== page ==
approach to therapy. Our bodies are the most concretely natural
aspect of our being, and it is through the body and its senses that
we are able to take in the world around us.
are in a constant reciprocal relationship with the environment as
we physically take in the elements through our noses, mouths and
skin, and release back into the world through respiration, perspiration
and elimination. As we begin to look at this constant give and take,
the basic assumptions regarding what is "me" and what
is "not me" begin to break down. Is breath "me"
or "not me"? Food? Our cells? We are indeed an integral
part of the world around us, and it is us. Looking around in nature,
we see the continual movement that takes place in the wind and water,
the clouds, trees and animals. We live in a world which, like the
human body with its tides of breath and blood, is in constant flow.
Through awareness of this flow within us and outside of us, and
through conscious participation through our own movements and rhythms,
we enter the dance of life.
from an ecopsychological perspective has been described as "therapy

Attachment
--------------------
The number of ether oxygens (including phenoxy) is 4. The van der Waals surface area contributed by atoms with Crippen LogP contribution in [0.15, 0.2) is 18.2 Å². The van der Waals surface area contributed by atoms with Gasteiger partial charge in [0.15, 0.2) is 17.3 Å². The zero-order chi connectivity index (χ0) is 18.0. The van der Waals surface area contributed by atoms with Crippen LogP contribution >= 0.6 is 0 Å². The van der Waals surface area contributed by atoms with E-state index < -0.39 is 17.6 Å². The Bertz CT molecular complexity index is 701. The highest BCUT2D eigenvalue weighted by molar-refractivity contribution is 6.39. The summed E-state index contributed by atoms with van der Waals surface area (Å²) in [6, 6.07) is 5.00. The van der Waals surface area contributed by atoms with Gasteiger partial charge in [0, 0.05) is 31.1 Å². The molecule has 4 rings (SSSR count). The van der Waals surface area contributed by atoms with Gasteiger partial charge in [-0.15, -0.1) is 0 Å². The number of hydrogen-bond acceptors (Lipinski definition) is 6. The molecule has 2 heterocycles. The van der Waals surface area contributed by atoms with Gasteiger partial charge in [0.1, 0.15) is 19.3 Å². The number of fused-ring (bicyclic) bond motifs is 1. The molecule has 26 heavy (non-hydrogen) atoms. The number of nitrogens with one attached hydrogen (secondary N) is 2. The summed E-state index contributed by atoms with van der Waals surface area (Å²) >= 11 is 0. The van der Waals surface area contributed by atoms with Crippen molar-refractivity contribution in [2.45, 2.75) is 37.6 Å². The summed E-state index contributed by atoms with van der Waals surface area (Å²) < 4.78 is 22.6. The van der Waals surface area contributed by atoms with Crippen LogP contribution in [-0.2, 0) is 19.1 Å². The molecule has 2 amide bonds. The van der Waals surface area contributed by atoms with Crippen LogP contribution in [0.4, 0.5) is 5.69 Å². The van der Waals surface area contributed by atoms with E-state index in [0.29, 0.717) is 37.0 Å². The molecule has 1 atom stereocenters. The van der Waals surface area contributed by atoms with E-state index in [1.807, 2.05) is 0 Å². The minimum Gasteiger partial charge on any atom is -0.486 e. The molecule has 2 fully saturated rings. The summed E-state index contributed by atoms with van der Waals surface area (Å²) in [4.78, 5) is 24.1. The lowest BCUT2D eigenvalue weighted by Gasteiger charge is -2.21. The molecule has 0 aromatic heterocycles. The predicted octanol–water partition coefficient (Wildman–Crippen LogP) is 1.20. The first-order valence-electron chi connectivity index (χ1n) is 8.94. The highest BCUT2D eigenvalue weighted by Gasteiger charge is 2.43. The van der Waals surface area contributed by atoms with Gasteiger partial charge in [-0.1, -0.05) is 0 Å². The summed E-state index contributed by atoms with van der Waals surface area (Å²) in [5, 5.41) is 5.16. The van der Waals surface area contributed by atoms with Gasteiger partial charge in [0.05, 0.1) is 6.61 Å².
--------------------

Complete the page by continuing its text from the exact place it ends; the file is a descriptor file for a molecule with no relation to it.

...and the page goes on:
as if the whole Earth mattered." Dance/movement therapy from
this perspective reminds us of our bodies as parts of the Earth,
and gives us the opportunity to express ourselves in several of
the many languages of nature: creativity, movement, and rhythm.
more information on dance/movement therapy, please refer to the
ADTA web site at www.adta.org
information on creative arts therapies, including dance/movement
therapy, art therapy, music therapy, drama therapy, psychodrama
and poetry therapy, please refer the the NCATA (National Coalition
of Arts Therapies Association) website at www.ncata.com
can also contact Rachel Brynes, editor of an Australian Dance Therapy
publication that will be on-line in a few months, at: